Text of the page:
Arrow-right Camera
The Spokesman-Review Newspaper

The Spokesman-Review Newspaper The Spokesman-Review

Spokane, Washington  Est. May 19, 1883
Clear Day 25° Clear

Boyd tames The Fairways

Jason Boyd puts the finishing touch on his Lilac Invitational title with a putt on No. 18.
 (Liz Kishimoto / The Spokesman-Review)
Jason Boyd puts the finishing touch on his Lilac Invitational title with a putt on No. 18. (Liz Kishimoto / The Spokesman-Review)

At 29 strokes under par, Jason Boyd knew he had gone a bit beyond his comfort zone.

He hadn’t taken a golf score that low since, well …

“Since never,” admitted the 26-year-old professional from Stockton, Calif.

But at The Fairways at West Terrace golf course on Sunday, Boyd tacked a final-round 65 onto his previous three-day total of 194 to blow past third-round tournament leader Conner Robbins and win the 46th annual Lilac Invitational with a record-low 72-hole score of 259.

Boyd’s 29-under-par total gave him a comfortable four-stroke advantage over Conner, who finished as runner-up at 263, and bested the previous tournament record of 261, posted by Mark Worthington in 2002.

“Really?” Boyd said when he first learned of the record after posting his 7-under-par final round. “I didn’t know. All I was trying to do was keep plugging away, because with this back nine out here, you never know.”

Boyd, a regular on the AG Spanos Tour in his home state, teed off on the rain-softened 6,541-yard, par-72 layout at The Fairways trailing Robbins by a single stroke. But he took advantage of a couple of fortunate bounces on the back nine and a couple of short-putt misses by Robbins on the front to win going away.

“It was fun,” Boyd said of his win, which netted him $5,000. “Most of the tournaments I’ve played in this year have been on really tough courses where even par or 2-under is a good score and you’re making up ground.

“But you come here and shoot even par, and you’re going to get lapped. Going this low was good for my confidence.”

Boyd found himself two strokes out of the lead after Robbins birdied the opening hole on Sunday. But he reeled in the Bremerton, Wash., pro, who bogeyed the second and fourth holes by missing par putts inside of three feet, with a birdie on the 527-yard, par-5 fifth and made the turn with a two-stroke lead.

Boyd hit a couple of loose shots on the two back-nine par-5s, but survived both mistakes.

On No. 12, which plays over a large pond, he appeared to drive his ball into the water. But it barely made it onto the far bank and bounced into a favorable lie, from where Boyd was able to reach the green in two and three-putt for a par.

And on 14, a double-dogleg with a narrow diagonal fairway protected by a mound on the front and another pond in the rear, he rolled his drive off the back side of the mound into the rough and made birdie by getting up and down from the left of the green.

Meanwhile, Robbins was fighting a balky putter and some errant tee shots that had him playing out of the rough too many times.

“Jason played well, and I just didn’t play well,” said Robbins, a Spanos Tour regular, who closed with a final-round 70 and picked up $3,000 for his second-place finish. “But it was nice to get second. I needed the money. My sponsors dropped me and I put everything I had into these last couple of tournaments.”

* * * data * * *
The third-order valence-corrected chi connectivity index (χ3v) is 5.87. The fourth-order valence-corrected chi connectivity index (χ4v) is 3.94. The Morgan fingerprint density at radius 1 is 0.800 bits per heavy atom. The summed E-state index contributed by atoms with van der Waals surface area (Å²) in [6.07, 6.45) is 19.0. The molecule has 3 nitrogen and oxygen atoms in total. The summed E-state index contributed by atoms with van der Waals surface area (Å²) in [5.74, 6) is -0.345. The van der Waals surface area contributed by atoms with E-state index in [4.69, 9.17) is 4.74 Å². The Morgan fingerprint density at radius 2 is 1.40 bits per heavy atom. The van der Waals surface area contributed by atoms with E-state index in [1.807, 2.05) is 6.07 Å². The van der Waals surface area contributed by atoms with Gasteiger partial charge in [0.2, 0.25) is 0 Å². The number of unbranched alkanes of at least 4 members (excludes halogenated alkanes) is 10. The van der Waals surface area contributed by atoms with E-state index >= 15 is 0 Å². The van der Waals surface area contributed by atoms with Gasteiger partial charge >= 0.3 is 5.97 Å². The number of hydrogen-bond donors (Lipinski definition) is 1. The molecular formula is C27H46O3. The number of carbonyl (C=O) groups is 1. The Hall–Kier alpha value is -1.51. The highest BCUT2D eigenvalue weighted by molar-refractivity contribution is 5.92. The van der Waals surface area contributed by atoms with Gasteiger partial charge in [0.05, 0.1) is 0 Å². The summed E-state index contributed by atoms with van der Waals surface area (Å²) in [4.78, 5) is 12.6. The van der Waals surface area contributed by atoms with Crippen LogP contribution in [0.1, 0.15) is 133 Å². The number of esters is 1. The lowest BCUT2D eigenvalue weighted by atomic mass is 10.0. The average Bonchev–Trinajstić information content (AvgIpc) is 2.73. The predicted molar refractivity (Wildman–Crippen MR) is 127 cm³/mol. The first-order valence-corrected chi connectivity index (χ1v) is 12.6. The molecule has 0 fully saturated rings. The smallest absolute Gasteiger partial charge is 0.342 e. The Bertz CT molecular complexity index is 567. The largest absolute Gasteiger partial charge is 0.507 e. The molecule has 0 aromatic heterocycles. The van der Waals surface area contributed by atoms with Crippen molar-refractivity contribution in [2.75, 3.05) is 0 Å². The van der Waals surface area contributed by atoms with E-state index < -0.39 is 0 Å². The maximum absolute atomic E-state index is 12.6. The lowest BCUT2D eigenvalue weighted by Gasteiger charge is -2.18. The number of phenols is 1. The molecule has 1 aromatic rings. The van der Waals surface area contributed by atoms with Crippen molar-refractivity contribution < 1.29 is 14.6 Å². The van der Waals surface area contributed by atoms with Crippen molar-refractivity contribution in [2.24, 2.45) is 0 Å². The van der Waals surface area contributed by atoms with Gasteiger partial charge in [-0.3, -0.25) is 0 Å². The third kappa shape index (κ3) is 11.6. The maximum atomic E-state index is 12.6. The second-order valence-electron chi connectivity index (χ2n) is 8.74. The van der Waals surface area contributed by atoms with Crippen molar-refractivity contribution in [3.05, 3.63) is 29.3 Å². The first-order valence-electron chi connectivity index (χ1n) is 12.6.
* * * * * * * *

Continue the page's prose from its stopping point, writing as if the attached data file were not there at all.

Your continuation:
Robbins appeared to be out of contention when he stepped to the tee on the par-3 13th hole trailing Boyd by three strokes and proceeded to fan his 6-iron tee shot into the water to the right of the peninsula green.

But after watching his chip from the drop area check up well short of the hole, he drained a greasy, left-to-right putt from 22 feet away and saved a bogey. And the impact of his miscue off the tee was minimized even more when Boyd three-putted from the back left of the green and also made bogey.

It wasn’t until the 15th hole, where he burned the right edge of the cup with a 12-foot birdie putt and failed to cut into Boyd’s four-stroke lead, that Robbins accepted the fact he was playing for second place.

“Once I missed that birdie putt, I kind of figured it was over,” Robbins said. “I didn’t think Jason was going to make any mistakes on the way in.”

Boyd said he plans to use the money he made for winning to pay back the friends who have sponsored him on the Spanos Tour. But his close friend and fellow competitor Josh Williams, who made the drive up from the Bay Area with Boyd and also played with him and Robbins in Sunday’s final threesome, had a different suggestion.

“He ought to give most of it to me,” Williams said, “just for putting up with him.”

Troy Kelly, another Bremerton resident and a close friend of Robbins, shot a final-round 66 to tie for third at 267 with defending champion Chris Ming. Lilac regular Kevin Pomarleau, another mini-tour player from La Quinta, Calif., finished another shot back after scorching The Fairways with a final-round 62 that included a back-nine score of 6-under 28.

Steve Leupold shot 73 on Sunday but still won the Senior Pro Division – and a check for $1,200 – with his 72-hole total of 5-under-par 283.

Colin Floyd, a senior-to-be walk-on on Gonzaga University’s men’s basketball team, finished as low amateur with a score of 285. Floyd, who will play both basketball and golf for the Zags this year, also won Saturday’s long-drive contest.

The Spokesman-Review Newspaper

Local journalism is essential.

Give directly to The Spokesman-Review's Northwest Passages community forums series -- which helps to offset the costs of several reporter and editor positions at the newspaper -- by using the easy options below. Gifts processed in this system are not tax deductible, but are predominately used to help meet the local financial requirements needed to receive national matching-grant funds.

Active Person

Subscribe to the sports newsletter

Get the day’s top sports headlines and breaking news delivered to your inbox by subscribing here.